Dickinson responds to annexation injunctionDickinson will continue to stand firm in its convictions of annexing about 325 acres north of town after landowners and businesses filed legal action to temporarily stop the process and it will now be brought before a judge.
Dickinson will continue to stand firm in its convictions of annexing about 325 acres north of town after landowners and businesses filed legal action to temporarily stop the process and it will now be brought before a judge.
After a motion for a temporary injunction against the annexation was filed with the Stark County Courthouse Jan. 5, the city filed a response Friday afternoon, citing the request has no basis and asks the court to deny the entire motion.
The motion alleges the city failed to notify landowners, allegedly failed to notify and obtain written consent from the North Dakota Department of Transportation to annex a portion of Highway 22 and allegedly placed annexation contingencies on land plats and zoning requests.
“Dickinson’s annexation process was fully compliant with North Dakota law and the plaintiffs’ request for injunctive relief is without merit,” according to the city’s response.
In each of the alleged failures, the city cites several reasons why it feels it did not violate state law.
State law requires the city to notify land owners of record, via “the person’s last known mailing address” of the annexation resolution, time and place of a hearing and a requirement that protests must be filed in writing, according to the city’s response.
The landowners and businesses claim several owners do not appear on a city mailing matrix, according to the motion for injunction.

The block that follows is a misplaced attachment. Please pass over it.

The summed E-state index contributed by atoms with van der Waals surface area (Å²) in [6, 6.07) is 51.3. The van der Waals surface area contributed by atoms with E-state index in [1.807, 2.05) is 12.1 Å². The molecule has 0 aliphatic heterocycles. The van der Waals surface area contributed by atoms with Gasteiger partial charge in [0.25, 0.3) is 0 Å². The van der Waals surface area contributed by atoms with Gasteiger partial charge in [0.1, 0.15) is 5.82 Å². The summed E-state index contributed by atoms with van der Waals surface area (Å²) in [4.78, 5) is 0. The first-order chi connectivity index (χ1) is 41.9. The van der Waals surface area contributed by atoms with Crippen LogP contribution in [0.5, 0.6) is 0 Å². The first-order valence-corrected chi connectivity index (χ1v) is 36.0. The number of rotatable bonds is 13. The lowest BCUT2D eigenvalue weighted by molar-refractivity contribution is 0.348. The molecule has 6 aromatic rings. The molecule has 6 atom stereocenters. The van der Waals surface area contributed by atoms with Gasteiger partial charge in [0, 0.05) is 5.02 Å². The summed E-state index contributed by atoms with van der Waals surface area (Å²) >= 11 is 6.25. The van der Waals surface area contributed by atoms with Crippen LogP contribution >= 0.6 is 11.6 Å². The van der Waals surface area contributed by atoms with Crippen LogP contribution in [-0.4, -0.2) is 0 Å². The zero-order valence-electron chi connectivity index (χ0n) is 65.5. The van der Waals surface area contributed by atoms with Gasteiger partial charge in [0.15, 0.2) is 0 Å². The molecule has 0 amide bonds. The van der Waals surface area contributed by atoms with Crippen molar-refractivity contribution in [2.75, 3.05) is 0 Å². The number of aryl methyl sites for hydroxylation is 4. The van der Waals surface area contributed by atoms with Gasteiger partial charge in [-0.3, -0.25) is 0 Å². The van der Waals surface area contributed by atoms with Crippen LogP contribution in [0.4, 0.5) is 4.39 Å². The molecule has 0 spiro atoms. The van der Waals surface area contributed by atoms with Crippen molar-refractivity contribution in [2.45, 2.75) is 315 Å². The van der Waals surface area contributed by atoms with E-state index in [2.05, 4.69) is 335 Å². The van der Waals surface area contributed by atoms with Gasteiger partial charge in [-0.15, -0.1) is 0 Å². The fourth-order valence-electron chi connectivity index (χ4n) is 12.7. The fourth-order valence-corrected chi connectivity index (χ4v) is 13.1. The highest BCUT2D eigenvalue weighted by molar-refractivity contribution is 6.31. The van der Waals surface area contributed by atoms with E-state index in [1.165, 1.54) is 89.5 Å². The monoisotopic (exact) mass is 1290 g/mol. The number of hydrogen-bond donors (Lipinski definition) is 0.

The city claims it mailed a notice to each owner at their last known address and state law does not require the city to notify via certified mail, according to the city’s response.
The city also claims state law “does not require an annexing city to determine the owner of the property definitively.”
“By definition, a ‘last known’ address may not be an owner’s ‘current address,’ ” according to the city’s response.
“It (the city) is not required to make sure that property owners read their mail, look at the legal notices in the newspaper or otherwise take time to appreciate the consequences of their right to protest the annexation,” according to the city’s response.
City Attorney Matt Kolling said the City Commission was upfront when approving a plat contingent upon annexation for the North Industries Addition, the largest section in the area in question.
“Where the landowners are wrong, in our opinion, is that that is not a violation of North Dakota law,” Kolling said. “There’s nothing in North Dakota law that prohibits a city from approving a plat contingent upon annexation.”
Kolling said the NDDOT’s consent to annexation was provided before it became effective.
Sandra Kuntz, a Dickinson attorney representing more than a dozen businesses and landowners in the motion for temporary injunction, said from this point, a hearing in front of a judge will be scheduled.
“This case in a nutshell is about integrity in the process,” Kuntz said. “There will be an appropriate response by our side as well.”
Kuntz said the plaintiffs must respond in less than 10 days.
“There’s nothing that the landowners have identified that’s a violation of North Dakota law,” Kolling said.